Skip to main content

Getting stared with chickens - summing up

Over the past few weeks I’ve interviewed chicken flocksters on different sized properties, from suburban blocks to small farms, in four different countries, about getting started with chickens. This was a continuation from my first series of interviews about “getting started with growing your own”. One thing was the same in every interview, everyone loves watching their chickens! I really enjoyed reading these interviews, so I hope you did too. It is interesting to read about how people keep their chickens (and other poultry) and why they make those decisions, with lots of great advice for new chicken keepers too.

Here are all the interviews:

Ohiofarm Girl of Adventure in the Goodland (USA)

Gavin from the Greening of Gavin (Aust)

Madeleine from NZ Eco Chick (NZ)

Tanya of Lovely Greens (UK)

Adam and Amy from Sustainaburbia (Aust)

Linda from Greenhaven (Aust)

And my interview with myself (Aust)

I'm looking forward to more chicken discussions...

By the way, my chicken eBook is now available if you want to know more about backyard chickens and using chicken tractors.  More information over at the chicken tractor ebook blog.  Or you can get it directly from my shop on Etsy (.pdf format), or Amazon Kindle or just send me an email eight.acres.liz {at}

What's the eBook about?
Chickens in a confined coop can end up living in an unpleasant dust-bowl, but allowing chickens to free-range can result in chickens getting into gardens and expose them to predators.

 A movable cage or “chicken tractor” is the best of both options – the chickens are safe, have access to clean grass, fresh air and bugs. Feed costs are reduced, chickens are happier, and egg production increases. 

 But how do you build a chicken tractor? What aspects should be considered in designing and using a chicken tractor effectively? In this eBook I aim to explain how to make a chicken tractor work for you in your environment to meet your goals for keeping chickens. 

I also list what I have learnt over 10 years of keeping chickens in tractors of various designs and sizes, from hatching chicks, through to butchering roosters.

Reviews of the Design and Use a Chicken Tractor


  1. Hi Liz, thanks for this series and for offering a give away of this book. My advice, after everything that has happened here on the farm the last few weeks, make sure a fox/dogs etc 100% can not get in to their pens, I thought I had mine pretty well covered, but something still found it's way in while the big dogs were away from the property...and read everything you can about them and build a practical pen, squeezing in to a small pen to catch a chicken or clean out their pen is no fun...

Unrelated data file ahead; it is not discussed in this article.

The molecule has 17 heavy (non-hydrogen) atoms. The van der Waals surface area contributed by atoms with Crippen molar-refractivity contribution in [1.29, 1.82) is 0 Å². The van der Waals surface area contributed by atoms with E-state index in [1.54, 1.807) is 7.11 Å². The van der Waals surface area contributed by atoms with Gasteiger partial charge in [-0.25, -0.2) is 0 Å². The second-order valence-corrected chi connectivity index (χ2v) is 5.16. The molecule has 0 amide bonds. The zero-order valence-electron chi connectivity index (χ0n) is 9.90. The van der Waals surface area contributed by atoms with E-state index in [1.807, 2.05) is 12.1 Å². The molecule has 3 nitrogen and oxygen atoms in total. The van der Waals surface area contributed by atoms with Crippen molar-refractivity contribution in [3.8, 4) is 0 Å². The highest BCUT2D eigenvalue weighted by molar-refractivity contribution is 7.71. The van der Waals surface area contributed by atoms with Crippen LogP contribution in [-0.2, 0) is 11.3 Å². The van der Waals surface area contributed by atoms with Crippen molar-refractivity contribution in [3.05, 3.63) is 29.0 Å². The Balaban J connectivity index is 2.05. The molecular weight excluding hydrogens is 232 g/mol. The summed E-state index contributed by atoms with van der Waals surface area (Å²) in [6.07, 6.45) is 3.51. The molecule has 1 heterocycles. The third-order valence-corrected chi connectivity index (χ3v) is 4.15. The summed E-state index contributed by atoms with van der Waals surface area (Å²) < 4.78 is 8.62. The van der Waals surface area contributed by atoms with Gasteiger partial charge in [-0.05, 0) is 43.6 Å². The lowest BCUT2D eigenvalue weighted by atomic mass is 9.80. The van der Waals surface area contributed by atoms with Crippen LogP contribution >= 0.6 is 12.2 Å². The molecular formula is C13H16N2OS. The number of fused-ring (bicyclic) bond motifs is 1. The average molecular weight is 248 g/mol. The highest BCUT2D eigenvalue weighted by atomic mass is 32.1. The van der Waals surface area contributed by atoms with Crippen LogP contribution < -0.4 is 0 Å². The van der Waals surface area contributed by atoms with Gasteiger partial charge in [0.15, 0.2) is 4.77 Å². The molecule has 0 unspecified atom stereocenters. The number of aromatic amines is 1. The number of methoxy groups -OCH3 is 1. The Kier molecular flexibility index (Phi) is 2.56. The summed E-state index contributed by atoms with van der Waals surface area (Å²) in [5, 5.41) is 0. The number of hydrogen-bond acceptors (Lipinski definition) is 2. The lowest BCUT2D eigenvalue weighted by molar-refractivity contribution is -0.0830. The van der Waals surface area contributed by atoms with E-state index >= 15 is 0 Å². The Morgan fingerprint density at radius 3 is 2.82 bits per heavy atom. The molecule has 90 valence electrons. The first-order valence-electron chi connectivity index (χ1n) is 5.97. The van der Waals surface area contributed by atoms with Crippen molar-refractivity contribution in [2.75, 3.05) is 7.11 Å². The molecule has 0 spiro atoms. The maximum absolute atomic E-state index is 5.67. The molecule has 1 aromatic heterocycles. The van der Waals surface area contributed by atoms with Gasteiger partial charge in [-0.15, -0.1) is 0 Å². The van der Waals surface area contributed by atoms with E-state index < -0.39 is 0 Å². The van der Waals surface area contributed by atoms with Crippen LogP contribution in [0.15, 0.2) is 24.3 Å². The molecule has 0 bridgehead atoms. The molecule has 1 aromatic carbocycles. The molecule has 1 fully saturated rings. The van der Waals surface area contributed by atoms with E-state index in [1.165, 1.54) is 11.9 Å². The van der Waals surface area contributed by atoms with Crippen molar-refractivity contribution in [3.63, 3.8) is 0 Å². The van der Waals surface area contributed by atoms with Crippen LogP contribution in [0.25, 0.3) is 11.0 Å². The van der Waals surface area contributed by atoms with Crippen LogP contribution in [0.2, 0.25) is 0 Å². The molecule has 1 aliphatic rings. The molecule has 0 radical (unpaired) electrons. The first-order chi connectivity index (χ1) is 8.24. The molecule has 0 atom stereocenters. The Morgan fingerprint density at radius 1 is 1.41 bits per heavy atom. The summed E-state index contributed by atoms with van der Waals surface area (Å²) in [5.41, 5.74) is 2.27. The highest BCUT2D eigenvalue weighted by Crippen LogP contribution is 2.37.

2. Loved this series!!! It was so funny and I learnt heaps. I love my chooks. At the moment they are super busy at the moment working over my garden. I love my mini tractors!!! I'm in NZ (as you know) but my brother lives in Oz and he's coming here next month. Can I please still enter? Would so LOVE this book!!!! Look forward to the next series! Mx

  3. I think the series has been a very sensible and informative thing to do with the rising popularity of keeping backyard chooks. My one BIG bug bare prepared to kill your chooks. Invariably there will be illness like a cloaca prolapse or an attack by other animal and the kindest thing is euthanasia. Same goes for roosters....don't dump's kinder to kill them (and makes sense). Tomorrow night at our Living Better meet-up we are really talking poultry in a big way and we have a speaker to talk to us about coccidiosis. Looking forward to it.

  4. Yes, I too liked it. My advice would be to start small. And keep them away from your food gardens, 'cause they will ruin a seasons food within hours...That does look like an informative read, thanks for the chance to win it.


  5. Cheers Liz, we are waiting until we move on to our farm to get into chookopia.

  6. I too liked your series. My advice would be to make sure you have suitable secure housing for your chickens BEFORE you purchase them. Its a real pain when livestock comes home and you haven't planned properly for them.

  7. Hi Liz, I enjoyed reading the interviews, maybe a series on keeping a house cow next??